Most of these Afro-Saxon leaders (political, economic, legal, or otherwise) in Trinidad and other colonial territories came onto the national stage when their countries were led by the British. Initially, they opted to persuade the colonial powers that self-government was the only way their people could go forward. In 1930 James wrote “The Case for West Indian Self-Government” although it was published a few years later. In January 1930 Jomo Kenyatta, the leader of the Kikuyu Central Association of Kenya, traveled to the Colonial Office in Britain to present his case for Kenyan self-government.
Although there was much agitation in all of the colonial counties to obtain self-governance, most of these societies (and we are talking of the British territories) needed leaders who understood the political culture of the “mother” country to strengthen their demands for self-government and eventually independence. Kwame Nkrumah (1909-1971), the great champion of Ghana’s independence studied in the United States and did preparatory work in London before he returned to Ghana to lead his country into independence. Kenyatta studied anthropology in Britain, wrote Facing Mount Kenya, a study on the Kikuyu, before he returned to Kenya to lead his people to independence. Nnamdi Azikiwi (1904-1996) attended Howard University, Lincoln University and the University of Pennsylvania where he received a Master’s degree before he returned to Nigeria to lead his people to independence.
All these leaders studied outside their countries before they returned home to serve their country. I wonder if Harris is willing to call Nkrumah, Kenyatta and Azikiwi Afro- or African-Saxons because they studied abroad and, in the process, acquired accoutrements and even taste of those foreign countries? Are they less African because they sought higher education abroad which, in many instances, their home countries could not provide?
Although Harris has sought to temper his characterization of Sir Ellis and others by suggesting that the term “Afro-Saxon” is not meant to be derogatory no one familiar its connotation is inclined to see it as being complimentary. Even if it were complementary it does not capture the essence of these men or any other significant attributes of their personality and national identify. It cannot be interpreted as anything but derogatory.
An Anglo-Saxon is a member of one of the Germanic peoples (one does not say tribe) who settled in Britain in the fifth and sixth centuries. It is used to describe some one whose language and culture typify the Angles and the Saxons, the two major groups that make up the Anglo-Saxons. The variation of the term, Afro-Saxon, which Lloyd Best used to describe Sir Ellis and others, does not and cannot capture Sir Ellis’s national identity, his intellectual formation and academic achievements because it seeks to emphasize-or to give equal weight to–his Africanness and what Best sees as his English accoutrements.
No one in his correct mind will characterize Williams, James or Sir Ellis as having more in common with the Anglo-Saxons than they do with Afro-Trinidadians. No one would say that Williams, James and Sir Ellis were more English than they were Trinidadians nor were there cultural accoutrements that made them more Saxon than African. Such a description neither speaks to their uniqueness nor their cosmopolitanism. No one dares say that their academic excellence makes them more English and less Trinbagonian. This would be an insult to common sense and our national psyche.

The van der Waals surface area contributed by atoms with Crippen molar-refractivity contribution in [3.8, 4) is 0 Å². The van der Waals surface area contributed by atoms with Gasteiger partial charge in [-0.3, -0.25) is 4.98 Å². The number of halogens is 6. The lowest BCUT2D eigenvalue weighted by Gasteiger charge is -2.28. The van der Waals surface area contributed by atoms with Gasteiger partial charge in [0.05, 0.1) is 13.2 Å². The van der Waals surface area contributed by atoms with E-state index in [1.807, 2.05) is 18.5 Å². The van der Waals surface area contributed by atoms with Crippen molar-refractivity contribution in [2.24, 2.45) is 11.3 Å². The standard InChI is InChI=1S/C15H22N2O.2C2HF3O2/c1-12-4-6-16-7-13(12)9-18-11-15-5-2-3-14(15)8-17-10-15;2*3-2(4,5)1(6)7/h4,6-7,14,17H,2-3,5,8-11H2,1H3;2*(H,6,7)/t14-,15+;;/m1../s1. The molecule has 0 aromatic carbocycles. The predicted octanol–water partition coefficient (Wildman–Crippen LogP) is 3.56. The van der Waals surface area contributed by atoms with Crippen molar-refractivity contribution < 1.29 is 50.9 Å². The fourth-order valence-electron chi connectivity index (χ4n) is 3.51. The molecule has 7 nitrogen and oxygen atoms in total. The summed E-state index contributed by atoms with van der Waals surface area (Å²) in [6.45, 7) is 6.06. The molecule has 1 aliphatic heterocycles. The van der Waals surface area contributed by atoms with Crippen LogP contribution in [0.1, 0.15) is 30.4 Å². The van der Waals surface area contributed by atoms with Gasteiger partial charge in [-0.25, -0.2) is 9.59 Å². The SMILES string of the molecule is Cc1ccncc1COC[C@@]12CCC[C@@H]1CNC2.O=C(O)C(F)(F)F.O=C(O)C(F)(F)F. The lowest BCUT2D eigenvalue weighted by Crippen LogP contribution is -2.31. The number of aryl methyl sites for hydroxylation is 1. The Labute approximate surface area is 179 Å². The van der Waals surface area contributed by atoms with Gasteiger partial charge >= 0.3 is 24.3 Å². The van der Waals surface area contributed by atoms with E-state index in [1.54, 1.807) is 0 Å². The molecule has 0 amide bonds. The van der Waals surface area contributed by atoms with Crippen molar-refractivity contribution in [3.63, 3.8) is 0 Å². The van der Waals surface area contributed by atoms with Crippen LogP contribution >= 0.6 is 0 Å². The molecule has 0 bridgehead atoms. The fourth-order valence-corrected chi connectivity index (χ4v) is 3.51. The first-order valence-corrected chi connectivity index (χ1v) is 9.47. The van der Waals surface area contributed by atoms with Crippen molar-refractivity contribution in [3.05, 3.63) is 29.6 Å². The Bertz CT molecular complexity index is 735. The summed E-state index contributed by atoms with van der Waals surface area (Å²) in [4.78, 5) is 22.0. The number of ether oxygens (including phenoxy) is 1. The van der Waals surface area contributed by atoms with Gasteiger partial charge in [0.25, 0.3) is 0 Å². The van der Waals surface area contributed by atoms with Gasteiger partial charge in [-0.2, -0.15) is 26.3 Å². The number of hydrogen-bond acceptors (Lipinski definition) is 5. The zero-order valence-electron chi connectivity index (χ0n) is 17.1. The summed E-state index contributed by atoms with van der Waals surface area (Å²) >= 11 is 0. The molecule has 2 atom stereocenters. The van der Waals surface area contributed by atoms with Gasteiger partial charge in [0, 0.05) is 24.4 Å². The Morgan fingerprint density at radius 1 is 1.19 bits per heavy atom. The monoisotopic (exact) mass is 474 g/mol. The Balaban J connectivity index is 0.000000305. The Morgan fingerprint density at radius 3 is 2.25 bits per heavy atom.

No one is born out of his time or his place; each of us being circumscribed by his place and his time. Trinbagonians who were born during the first quarter of the twentieth century can rightly be described as the first Trinbagonians who sought to “educate” themselves (not school themselves) as they strove to understand themselves, their society and the larger world in which they lived. They took different paths to those objectives and, in the process, emphasized different peculiarities none of which made them less Trinbagonian than Best or Harris. They were, in the best sense Trinidadians and Tobagonians.
The historical task of these first Trinbagonians was to build a nation; create a democracy and lay the foundation for modern prosperous nation. They did that with élan and style so that in the twenty first century a Hindu-Trinbagonians could come to power with the support of Afro-Trinbagonians and claim leadership of the society without there being any rapture in our political or ethnic fabric. In our land today, the seeds of our fathers are being manifested in the works of their children.
Ghanaians have a proverb that says: If you have not been out of your home you cannot say that your mother’s soup is best which suggests that before you speak about the tastiness of your mother’s soup or your uniqueness you should experience other people’s soup or their culture. Ghanaians have another proverb that says that one must come out of one’s house before one can learn about others. Mzumbo, James, Williams or Sir Ellis could have realized their fullest potential if they had been educated only at home.
I do not know what Harris expects that post-independence leaders should have done to acquit themselves as he suggests. Perhaps he has a model in mind or knows a priori how leaders ought to act to create the ideal post colonial states. He suggests that now that era of the great Afro-Saxons have ended that we must now look for an appropriate model to achieve the “perfect” state and to discover what it means to be fit to rule under the conditions of independence.
Trinidadian and Tobagonians have been doing a good job in the fifty years since independence. It goes without saying that the character of the state will change as the majority population takes its rightful place in ruling the society. This is prophecy not description. But to suggest that these noble patriots missed the boat because they studied abroad is a position that I am not ready to support.
Sir Ellis was as African as Mzumbo. Like Mzumbo, he was and Trini’ to de bone. Let us not mar that achievement with any hyphenation that takes anything away from this exemplary Trinidadian. And let us also give thanks for a life well lived.